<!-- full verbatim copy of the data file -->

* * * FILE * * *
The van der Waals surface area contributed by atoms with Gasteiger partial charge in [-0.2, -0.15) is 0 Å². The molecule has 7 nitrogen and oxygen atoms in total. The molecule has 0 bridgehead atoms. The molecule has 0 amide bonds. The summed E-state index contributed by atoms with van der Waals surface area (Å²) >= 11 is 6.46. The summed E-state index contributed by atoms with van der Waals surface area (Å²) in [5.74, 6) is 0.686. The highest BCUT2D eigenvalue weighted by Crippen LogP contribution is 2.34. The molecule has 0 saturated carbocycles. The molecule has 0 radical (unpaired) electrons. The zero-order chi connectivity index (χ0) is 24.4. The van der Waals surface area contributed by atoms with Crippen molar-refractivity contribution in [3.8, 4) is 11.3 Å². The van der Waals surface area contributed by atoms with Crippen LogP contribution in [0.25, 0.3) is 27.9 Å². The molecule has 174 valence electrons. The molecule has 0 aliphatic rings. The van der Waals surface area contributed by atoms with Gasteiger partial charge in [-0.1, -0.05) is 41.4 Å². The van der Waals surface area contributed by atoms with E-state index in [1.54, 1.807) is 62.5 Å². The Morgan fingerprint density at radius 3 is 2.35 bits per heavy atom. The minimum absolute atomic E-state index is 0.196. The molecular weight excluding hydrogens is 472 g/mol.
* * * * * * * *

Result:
The van der Waals surface area contributed by atoms with Gasteiger partial charge in [-0.2, -0.15) is 0 Å². The molecule has 7 nitrogen and oxygen atoms in total. The molecule has 0 bridgehead atoms. The molecule has 0 amide bonds. The summed E-state index contributed by atoms with van der Waals surface area (Å²) >= 11 is 6.46. The summed E-state index contributed by atoms with van der Waals surface area (Å²) in [5.74, 6) is 0.686. The highest BCUT2D eigenvalue weighted by Crippen LogP contribution is 2.34. The molecule has 0 saturated carbocycles. The molecule has 0 radical (unpaired) electrons. The zero-order chi connectivity index (χ0) is 24.4. The van der Waals surface area contributed by atoms with Crippen molar-refractivity contribution in [3.8, 4) is 11.3 Å². The van der Waals surface area contributed by atoms with Crippen LogP contribution in [0.25, 0.3) is 27.9 Å². The molecule has 174 valence electrons. The molecule has 0 aliphatic rings. The van der Waals surface area contributed by atoms with Gasteiger partial charge in [-0.1, -0.05) is 41.4 Å². The van der Waals surface area contributed by atoms with E-state index in [1.54, 1.807) is 62.5 Å². The Morgan fingerprint density at radius 3 is 2.35 bits per heavy atom. The minimum absolute atomic E-state index is 0.196. The molecular weight excluding hydrogens is 472 g/mol.